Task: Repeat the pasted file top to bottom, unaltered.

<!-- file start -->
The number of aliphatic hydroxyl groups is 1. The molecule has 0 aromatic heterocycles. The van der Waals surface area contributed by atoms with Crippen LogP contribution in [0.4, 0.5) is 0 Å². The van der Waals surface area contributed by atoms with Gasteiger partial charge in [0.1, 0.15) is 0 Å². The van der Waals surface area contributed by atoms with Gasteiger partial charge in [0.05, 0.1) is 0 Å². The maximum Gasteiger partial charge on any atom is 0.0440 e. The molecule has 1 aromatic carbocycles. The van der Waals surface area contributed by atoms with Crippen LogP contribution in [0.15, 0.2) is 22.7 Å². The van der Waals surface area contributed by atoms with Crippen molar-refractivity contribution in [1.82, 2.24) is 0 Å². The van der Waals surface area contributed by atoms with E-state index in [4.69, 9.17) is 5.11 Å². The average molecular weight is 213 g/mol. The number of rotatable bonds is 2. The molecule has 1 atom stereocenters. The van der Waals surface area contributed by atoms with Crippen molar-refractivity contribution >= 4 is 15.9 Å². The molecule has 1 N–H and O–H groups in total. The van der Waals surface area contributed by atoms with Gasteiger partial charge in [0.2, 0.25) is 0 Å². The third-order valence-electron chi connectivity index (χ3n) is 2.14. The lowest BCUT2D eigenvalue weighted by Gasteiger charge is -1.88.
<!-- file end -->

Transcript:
The number of aliphatic hydroxyl groups is 1. The molecule has 0 aromatic heterocycles. The van der Waals surface area contributed by atoms with Crippen LogP contribution in [0.4, 0.5) is 0 Å². The van der Waals surface area contributed by atoms with Gasteiger partial charge in [0.1, 0.15) is 0 Å². The van der Waals surface area contributed by atoms with Gasteiger partial charge in [0.05, 0.1) is 0 Å². The maximum Gasteiger partial charge on any atom is 0.0440 e. The molecule has 1 aromatic carbocycles. The van der Waals surface area contributed by atoms with Crippen LogP contribution in [0.15, 0.2) is 22.7 Å². The van der Waals surface area contributed by atoms with Crippen molar-refractivity contribution in [1.82, 2.24) is 0 Å². The van der Waals surface area contributed by atoms with E-state index in [4.69, 9.17) is 5.11 Å². The average molecular weight is 213 g/mol. The number of rotatable bonds is 2. The molecule has 1 atom stereocenters. The van der Waals surface area contributed by atoms with Crippen molar-refractivity contribution >= 4 is 15.9 Å². The molecule has 1 N–H and O–H groups in total. The van der Waals surface area contributed by atoms with Gasteiger partial charge in [0.2, 0.25) is 0 Å². The third-order valence-electron chi connectivity index (χ3n) is 2.14. The lowest BCUT2D eigenvalue weighted by Gasteiger charge is -1.88.